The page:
Gov. Arnold Schwarzenegger (R-CA), Sen. John McCain (R-AZ), former Speaker of the House Newt Gingrich (R-GA), and a bevy of other moral crusaders, who just happen to be serial adulterers, are living proof that this commandment had no place in American government.

8: Thou shalt not steal

Another winner! So far, we are two for ten.

9: Thou shalt not bear false witness against thy neighbour

And the hits just keep on coming! Perjury is expressly prohibited by law. Three for ten.

10: Thou shalt not covet thy neighbour’s house, thou shalt not covet thy neighbour’s wife, nor his manservant, nor his maidservant, nor his ox, nor his ass, nor any thing that is thy neighbour’s

This is so laughable it almost hurts. Coveting thy neighbor’s stuff is what capitalism is built on. If we followed this commandment, the US economy would collapse.

So there you have it, folks! Proof positive that the Ten Three Commandments are the cornerstone of American law! All hail Baphomet!

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A new take on the Dark Knight

We all know that Batman v Superman – Holy Shit Finally is–loosely–based on Frank Miller’s The Dark Knight Returns, the story that, after decades of camp, returned Batman to his gritty roots. That story was set in a “possible future,” where Reagan was declared President for Life, nuclear fallout had created a race of evil super mutants, and Superman had become America’s enforcer in chief. This made Batman sad, and as we all know, when Batman gets sad, he spends a billion dollars over the next decade synthesizing the one element in all the universe to which you are vulnerable, then builds a suit of powered battler armor to shove said glowing green rock up your ass.

Show us on the doll where the Batman touched you

The rumor mill has also stated that BVS will feature an older, grizzled Batman. Because of this, I always assumed that the movie would fast-forward, and show us events several years, maybe even decades, after Man of Steel. That latest news, though, shows that isn’t true.

The first footage from BVS has been released, and it shows an older, gray-templed Bruce Wayne … surveying damage to a Wayne Enterprises building caused by Superman’s battle with Zod.

This means BVS is happening in story-now time. This also means that Batman, in 2015, has been active for about thirty years.

The rumors are that this Batman became active sometime in the eighties, and has managed to stay below the radar that entire time. As of BVS, he’s still an urban legend, and has never been so much as photographed.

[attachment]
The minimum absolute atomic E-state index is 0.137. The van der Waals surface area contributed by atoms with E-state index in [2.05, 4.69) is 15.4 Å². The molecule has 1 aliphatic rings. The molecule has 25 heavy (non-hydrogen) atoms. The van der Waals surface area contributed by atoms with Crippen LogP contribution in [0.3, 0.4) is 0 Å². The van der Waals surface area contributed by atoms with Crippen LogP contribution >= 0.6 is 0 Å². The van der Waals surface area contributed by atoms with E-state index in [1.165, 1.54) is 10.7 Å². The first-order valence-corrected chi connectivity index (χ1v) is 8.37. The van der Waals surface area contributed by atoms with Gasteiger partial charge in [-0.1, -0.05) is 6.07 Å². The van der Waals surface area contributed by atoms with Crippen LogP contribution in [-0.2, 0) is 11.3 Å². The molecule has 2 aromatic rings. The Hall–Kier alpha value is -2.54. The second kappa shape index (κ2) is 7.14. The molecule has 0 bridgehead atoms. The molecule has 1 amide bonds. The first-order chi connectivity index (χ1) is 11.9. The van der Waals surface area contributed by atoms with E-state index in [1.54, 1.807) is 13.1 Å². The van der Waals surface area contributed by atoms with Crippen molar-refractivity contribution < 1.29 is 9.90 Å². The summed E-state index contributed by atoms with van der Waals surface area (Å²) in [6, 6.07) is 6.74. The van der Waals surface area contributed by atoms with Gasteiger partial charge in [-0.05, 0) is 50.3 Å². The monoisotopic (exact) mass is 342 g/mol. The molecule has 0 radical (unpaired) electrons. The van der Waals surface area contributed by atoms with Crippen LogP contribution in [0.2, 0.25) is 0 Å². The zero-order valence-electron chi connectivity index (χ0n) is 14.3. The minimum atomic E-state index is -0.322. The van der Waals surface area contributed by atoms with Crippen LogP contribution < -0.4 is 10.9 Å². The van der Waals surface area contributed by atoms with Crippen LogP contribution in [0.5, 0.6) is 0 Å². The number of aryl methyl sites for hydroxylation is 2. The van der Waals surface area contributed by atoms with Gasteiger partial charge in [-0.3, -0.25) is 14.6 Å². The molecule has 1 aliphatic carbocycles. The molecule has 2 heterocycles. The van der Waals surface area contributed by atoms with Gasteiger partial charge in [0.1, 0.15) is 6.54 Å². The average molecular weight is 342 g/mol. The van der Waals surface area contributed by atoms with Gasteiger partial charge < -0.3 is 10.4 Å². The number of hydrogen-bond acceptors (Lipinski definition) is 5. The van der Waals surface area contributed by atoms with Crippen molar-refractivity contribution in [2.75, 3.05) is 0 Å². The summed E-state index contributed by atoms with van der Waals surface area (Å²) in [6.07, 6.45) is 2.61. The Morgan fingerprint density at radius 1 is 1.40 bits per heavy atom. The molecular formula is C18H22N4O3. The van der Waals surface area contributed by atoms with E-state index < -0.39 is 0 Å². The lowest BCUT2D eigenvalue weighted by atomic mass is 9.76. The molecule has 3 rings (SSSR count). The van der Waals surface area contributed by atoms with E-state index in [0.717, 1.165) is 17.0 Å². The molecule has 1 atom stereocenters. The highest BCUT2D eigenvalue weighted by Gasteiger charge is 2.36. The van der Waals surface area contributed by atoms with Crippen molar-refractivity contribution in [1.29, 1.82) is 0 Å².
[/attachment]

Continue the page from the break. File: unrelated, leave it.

Except this time

It’s Superman, and the possible threat he poses, that finally draws him out of the shadows.

This is fascinating, and unique as far as Batman movies go. In Burton’s original film, Batman was an urban legend, but by the end, the entire city had seen him (and his giant, bat-shaped jet) fight the Joker toe-to-toe. Nolan’s film started with Batman announcing his presence to the world by stringing up Falcone on a dockyard spotlight. Nolan did show us an old, grizzled Batman, but by that time, he was a well-known entity in Gotham City.

A Batman that has flown under the radar for decades is completely new, as far as I know, and I’m really excited to see what they do with it.

More rumors indicate that the same is true of Wonder Woman; she’s been active for some time, but never made her presence known until Superman popped the world’s superhero cherry.

The image we’ve seen of Gal Gadot as Wonder Woman indicates that they’re staying true to the latest versions of the character; a Greek-themed, ass kicking warrior who is physically on par with the Man of Steel.

Yes, please

When they first announced this movie, it sounded like a disaster in the works. But the more I hear about it, the more excited I get.

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Coming Soon: The Janus Project

Emily is like any other teenage girl. She goes to high school, has a crush on her best friend, Duncan, and is stressed out about college applications. Oh, and one more thing: Emily isn’t real.

She’s actually Nocturne, the leader of a team of super soldiers created by the Janus Project. Genetically engineered. Surgically enhanced. Chemically altered. Psychologically conditioned.

Perfect. Driven. Deadly.

Emily’s cover identity is so convincing that even Emily herself doesn’t realize she’s a government weapon. When a crazed soldier from the rival Ares program comes gunning for her, Emily’s perfect life is shattered, and Emily has to discover who–and what–she really is.

As promised, my next story will be coming out soon. I just heard from my editor, Morissa Schwartz, and she told me that she should have my manuscript back to me by the end of the week. It will take me another week or so to get the formatting right, and then The Janus Project will be released.

This story has also been turned into a television screenplay, and we’re shopping it around as we speak. So if you’re a television exec, buy my story and get me out of here!

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North Korea’s elite martial artists

Well, if North Korea is ever invaded by patio blocks, these guys will have it covered.

(via Vice)